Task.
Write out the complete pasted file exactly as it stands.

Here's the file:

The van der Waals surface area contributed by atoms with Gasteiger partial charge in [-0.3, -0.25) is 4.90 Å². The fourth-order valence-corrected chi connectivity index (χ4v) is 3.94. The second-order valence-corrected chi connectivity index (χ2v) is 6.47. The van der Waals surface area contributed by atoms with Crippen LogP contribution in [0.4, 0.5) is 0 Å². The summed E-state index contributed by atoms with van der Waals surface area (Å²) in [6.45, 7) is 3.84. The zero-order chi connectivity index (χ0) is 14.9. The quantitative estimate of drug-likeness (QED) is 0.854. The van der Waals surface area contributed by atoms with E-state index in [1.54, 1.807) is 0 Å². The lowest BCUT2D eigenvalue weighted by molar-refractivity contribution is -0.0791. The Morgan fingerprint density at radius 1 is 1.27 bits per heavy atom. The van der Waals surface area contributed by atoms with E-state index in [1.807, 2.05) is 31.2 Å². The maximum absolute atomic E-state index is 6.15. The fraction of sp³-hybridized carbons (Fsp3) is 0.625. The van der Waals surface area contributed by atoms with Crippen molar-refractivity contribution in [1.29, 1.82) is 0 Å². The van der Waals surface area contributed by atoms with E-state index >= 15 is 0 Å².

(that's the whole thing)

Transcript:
The van der Waals surface area contributed by atoms with Gasteiger partial charge in [-0.3, -0.25) is 4.90 Å². The fourth-order valence-corrected chi connectivity index (χ4v) is 3.94. The second-order valence-corrected chi connectivity index (χ2v) is 6.47. The van der Waals surface area contributed by atoms with Crippen LogP contribution in [0.4, 0.5) is 0 Å². The summed E-state index contributed by atoms with van der Waals surface area (Å²) in [6.45, 7) is 3.84. The zero-order chi connectivity index (χ0) is 14.9. The quantitative estimate of drug-likeness (QED) is 0.854. The van der Waals surface area contributed by atoms with E-state index in [1.54, 1.807) is 0 Å². The lowest BCUT2D eigenvalue weighted by molar-refractivity contribution is -0.0791. The Morgan fingerprint density at radius 1 is 1.27 bits per heavy atom. The van der Waals surface area contributed by atoms with E-state index in [1.807, 2.05) is 31.2 Å². The maximum absolute atomic E-state index is 6.15. The fraction of sp³-hybridized carbons (Fsp3) is 0.625. The van der Waals surface area contributed by atoms with Crippen molar-refractivity contribution in [1.29, 1.82) is 0 Å². The van der Waals surface area contributed by atoms with E-state index >= 15 is 0 Å².